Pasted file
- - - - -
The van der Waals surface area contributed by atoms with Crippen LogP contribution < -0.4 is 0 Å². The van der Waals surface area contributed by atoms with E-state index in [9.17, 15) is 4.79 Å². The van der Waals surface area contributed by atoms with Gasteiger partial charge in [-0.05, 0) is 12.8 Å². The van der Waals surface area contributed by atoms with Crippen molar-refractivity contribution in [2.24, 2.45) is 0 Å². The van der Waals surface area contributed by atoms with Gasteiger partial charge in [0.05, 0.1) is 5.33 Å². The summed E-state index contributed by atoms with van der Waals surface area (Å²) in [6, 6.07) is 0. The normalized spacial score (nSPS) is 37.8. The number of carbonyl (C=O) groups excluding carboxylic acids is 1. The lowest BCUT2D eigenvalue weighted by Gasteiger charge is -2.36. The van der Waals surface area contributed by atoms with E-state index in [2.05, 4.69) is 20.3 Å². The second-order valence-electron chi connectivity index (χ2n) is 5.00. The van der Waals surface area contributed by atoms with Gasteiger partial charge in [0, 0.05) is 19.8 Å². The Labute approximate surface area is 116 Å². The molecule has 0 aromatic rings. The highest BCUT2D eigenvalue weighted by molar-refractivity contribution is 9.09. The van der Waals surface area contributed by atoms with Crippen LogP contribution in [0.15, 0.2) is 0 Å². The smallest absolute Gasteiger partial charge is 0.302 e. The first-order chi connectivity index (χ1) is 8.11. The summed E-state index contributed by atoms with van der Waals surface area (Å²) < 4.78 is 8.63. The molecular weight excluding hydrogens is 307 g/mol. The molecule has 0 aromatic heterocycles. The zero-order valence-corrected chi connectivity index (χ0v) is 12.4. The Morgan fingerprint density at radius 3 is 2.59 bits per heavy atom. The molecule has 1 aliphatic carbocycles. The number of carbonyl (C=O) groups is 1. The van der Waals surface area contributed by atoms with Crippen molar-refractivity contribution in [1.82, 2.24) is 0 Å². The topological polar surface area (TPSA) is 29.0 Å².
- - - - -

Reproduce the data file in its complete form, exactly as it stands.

The van der Waals surface area contributed by atoms with Crippen LogP contribution < -0.4 is 0 Å². The van der Waals surface area contributed by atoms with E-state index in [9.17, 15) is 4.79 Å². The van der Waals surface area contributed by atoms with Gasteiger partial charge in [-0.05, 0) is 12.8 Å². The van der Waals surface area contributed by atoms with Crippen molar-refractivity contribution in [2.24, 2.45) is 0 Å². The van der Waals surface area contributed by atoms with Gasteiger partial charge in [0.05, 0.1) is 5.33 Å². The summed E-state index contributed by atoms with van der Waals surface area (Å²) in [6, 6.07) is 0. The normalized spacial score (nSPS) is 37.8. The number of carbonyl (C=O) groups excluding carboxylic acids is 1. The lowest BCUT2D eigenvalue weighted by Gasteiger charge is -2.36. The van der Waals surface area contributed by atoms with E-state index in [2.05, 4.69) is 20.3 Å². The second-order valence-electron chi connectivity index (χ2n) is 5.00. The van der Waals surface area contributed by atoms with Gasteiger partial charge in [0, 0.05) is 19.8 Å². The Labute approximate surface area is 116 Å². The molecule has 0 aromatic rings. The highest BCUT2D eigenvalue weighted by molar-refractivity contribution is 9.09. The van der Waals surface area contributed by atoms with Crippen LogP contribution in [0.15, 0.2) is 0 Å². The smallest absolute Gasteiger partial charge is 0.302 e. The first-order chi connectivity index (χ1) is 8.11. The summed E-state index contributed by atoms with van der Waals surface area (Å²) < 4.78 is 8.63. The molecular weight excluding hydrogens is 307 g/mol. The molecule has 0 aromatic heterocycles. The zero-order valence-corrected chi connectivity index (χ0v) is 12.4. The Morgan fingerprint density at radius 3 is 2.59 bits per heavy atom. The molecule has 1 aliphatic carbocycles. The number of carbonyl (C=O) groups is 1. The van der Waals surface area contributed by atoms with Crippen molar-refractivity contribution in [1.82, 2.24) is 0 Å². The topological polar surface area (TPSA) is 29.0 Å².